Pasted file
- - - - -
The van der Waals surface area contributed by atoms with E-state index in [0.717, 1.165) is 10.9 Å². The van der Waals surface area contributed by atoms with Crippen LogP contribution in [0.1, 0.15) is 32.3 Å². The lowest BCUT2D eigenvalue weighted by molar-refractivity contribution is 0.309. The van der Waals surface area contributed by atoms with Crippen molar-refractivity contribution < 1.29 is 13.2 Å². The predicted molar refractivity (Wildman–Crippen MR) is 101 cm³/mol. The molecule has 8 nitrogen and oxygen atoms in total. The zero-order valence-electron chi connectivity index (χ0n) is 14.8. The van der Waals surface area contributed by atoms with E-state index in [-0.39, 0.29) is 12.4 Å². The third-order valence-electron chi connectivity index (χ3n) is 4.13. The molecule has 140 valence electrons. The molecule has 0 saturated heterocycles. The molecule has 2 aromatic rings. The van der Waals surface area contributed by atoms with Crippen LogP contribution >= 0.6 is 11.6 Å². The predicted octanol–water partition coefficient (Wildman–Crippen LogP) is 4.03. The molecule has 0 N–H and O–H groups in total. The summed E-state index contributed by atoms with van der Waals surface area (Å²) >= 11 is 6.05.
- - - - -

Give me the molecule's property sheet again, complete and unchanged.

The van der Waals surface area contributed by atoms with E-state index in [0.717, 1.165) is 10.9 Å². The van der Waals surface area contributed by atoms with Crippen LogP contribution in [0.1, 0.15) is 32.3 Å². The lowest BCUT2D eigenvalue weighted by molar-refractivity contribution is 0.309. The van der Waals surface area contributed by atoms with Crippen molar-refractivity contribution < 1.29 is 13.2 Å². The predicted molar refractivity (Wildman–Crippen MR) is 101 cm³/mol. The molecule has 8 nitrogen and oxygen atoms in total. The zero-order valence-electron chi connectivity index (χ0n) is 14.8. The van der Waals surface area contributed by atoms with E-state index in [-0.39, 0.29) is 12.4 Å². The third-order valence-electron chi connectivity index (χ3n) is 4.13. The molecule has 140 valence electrons. The molecule has 0 saturated heterocycles. The molecule has 2 aromatic rings. The van der Waals surface area contributed by atoms with Crippen LogP contribution >= 0.6 is 11.6 Å². The predicted octanol–water partition coefficient (Wildman–Crippen LogP) is 4.03. The molecule has 0 N–H and O–H groups in total. The summed E-state index contributed by atoms with van der Waals surface area (Å²) >= 11 is 6.05.